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Incumbents March Back Into Office

November 06, 1986|BOB WILLIAMS | Times Staff Writer

It was a bad day for challengers in the South Bay.

They were left on the sidelines while a long line of congressional, state and local incumbents marched by to another term in office, according to final, unofficial results of the general election tabulated Wednesday.

A couple of incumbents did encounter some stiff resistance along the way.

Challenge to Levine

On the congressional side, Democrat Mel Levine of Santa Monica had to fight off some strong campaign thrusts from Republican Rob Scribner in their rematch for the coastal 27th District seat.

But in the final stretch Tuesday, Levine picked up enough support from the party faithful to cruise to a comfortable victory with 64% of the vote.

Scribner, a Christian lay pastor and former football star, lost ground since his first battle with the liberal incumbent--42% in 1984 compared to 34% this time.

State Democratic Assemblyman Richard E. Floyd of Hawthorne, startled by a surprise assault from Republican Roger Fiola and the state GOP in the last days of the campaign, had to scramble to recover his footing in his 53rd District stronghold before winning with 53% of the votes.

Otherwise the incumbents had an easy time of it.

Vigorous Challenge

In the 28th Congressional District, Democrat Julian C. Dixon of Inglewood picked up 77% of the votes--about the same as his 75% in 1984--despite a vigorous challenge from the Republican candidate, Latino businessman George Adams.

Democrat Mervyn M. Dymally of Compton easily survived a rehash of his controversial political career to win a fourth term in Congress in the 31st District with 71% of the vote.

And at the southern end of the South Bay, Democrat Glenn M. Anderson of San Pedro in the 32nd District and Republican Daniel E. Lungren of Long Beach in the 42nd were waved on by the voters to easy victories.

Besides Floyd, familiar figures returning for more legislative work in the state Assembly are Democrat Curtis R. Tucker of Inglewood in the 50th District, Republican Gerald N. Felando of San Pedro in the 51st and Democrat Dave Elder of Long Beach in the 57th.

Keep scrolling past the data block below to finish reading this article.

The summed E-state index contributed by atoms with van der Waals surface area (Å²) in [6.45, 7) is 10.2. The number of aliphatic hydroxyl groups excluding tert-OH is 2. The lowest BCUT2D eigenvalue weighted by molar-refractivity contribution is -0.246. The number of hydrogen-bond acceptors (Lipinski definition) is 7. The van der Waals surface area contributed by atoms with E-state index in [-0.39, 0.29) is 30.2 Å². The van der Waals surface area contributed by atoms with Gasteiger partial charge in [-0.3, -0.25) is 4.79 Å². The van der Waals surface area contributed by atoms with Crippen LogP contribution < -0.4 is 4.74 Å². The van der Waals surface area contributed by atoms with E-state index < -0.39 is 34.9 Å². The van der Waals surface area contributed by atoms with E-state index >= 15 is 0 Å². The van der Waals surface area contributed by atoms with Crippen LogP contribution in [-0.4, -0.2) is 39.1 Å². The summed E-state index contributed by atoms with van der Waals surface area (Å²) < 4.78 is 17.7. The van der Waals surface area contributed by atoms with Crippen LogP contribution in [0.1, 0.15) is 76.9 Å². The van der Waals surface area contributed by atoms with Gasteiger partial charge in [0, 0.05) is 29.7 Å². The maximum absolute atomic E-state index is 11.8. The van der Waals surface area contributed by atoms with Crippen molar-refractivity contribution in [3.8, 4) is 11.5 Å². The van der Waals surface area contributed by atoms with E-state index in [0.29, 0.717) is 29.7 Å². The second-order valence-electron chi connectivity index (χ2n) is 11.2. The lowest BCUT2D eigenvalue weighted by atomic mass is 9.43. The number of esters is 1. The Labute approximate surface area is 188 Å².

Elder's GOP opponent, 68-year-old Clair E. Barnes, who stressed biblical morality in government and schools in his campaign, died last week of a heart attack.

High Vote Totals

Veteran Democrat Ralph C. Dills of Gardena scored with nearly 72% of the votes in the 30th state Senate District, and fellow party member Diane Watson of Los Angeles coasted in with an even higher margin--79%--in the 28th.

On the local front, Inglewood Mayor Edward Vincent defeated two opponents trying to block his bid for a second term. He carried off nearly 80% of the votes, while William (Bill) Wagstaff came in a distant second in the nonpartisan race with about 10%, trailed by school trustee W. R. (Tony) Draper.

Draper vainly rallied school district employees and several parents groups behind his effort, and Wagstaff, a tax accountant and former Inglewood planning commissioner, went after the city's small pool of Republican voters. Both Draper and Vincent are Democrats.

Vincent outspent his foes 20 to 1 and was favored going into the election, but his challengers hoped to capture enough votes to force a runoff election in January.

People Say, 'Thank You'

That did not happen. Vincent, 52, the first black mayor in Inglewood, where 80% of the residents are minorities, drew far more votes than the 51% that were needed to avoid the runoff.

The landslide surprised Vincent, who said he "didn't realize just how much the citizens support me."

"The people are speaking in this election and they are saying, 'Thank you, Ed Vincent, we like what you are doing,' " the mayor said.

A county probation officer and former Inglewood school trustee, Vincent was elected to the City Council in 1979 and elected mayor three years later.

In a race for the El Segundo Unified School District Board of Education, Alan D. Leitch, a newcomer to city politics, won a seat with a narrow lead of 122 votes over Dennis Martin, who was trying for the fourth time to make it to the board.

Surprising Results

The close match surprised many, since Martin, a longtime political activist, had never attracted significant support in past campaigns. His 48% of the vote this time around was about three times what he had received in years past.

Though Leitch was relatively unknown before the election, the 41-year-old optometrist outspent his opponent by a 4-1 margin and was endorsed by several city officials and parents' organizations.

He will serve the remaining year left in the term vacated by Alan West, who was elected to the City Council in April.

Two South Bay Hospital District incumbents easily won reelection to four-year terms on the board, which grants money for public health programs in Redondo Beach, Hermosa Beach and Manhattan Beach.

Experience Cited

Jean G. McMillan, a six-year board member, and 19-year member Gerald R. Witt stressed their experience and familiarity with board operations.

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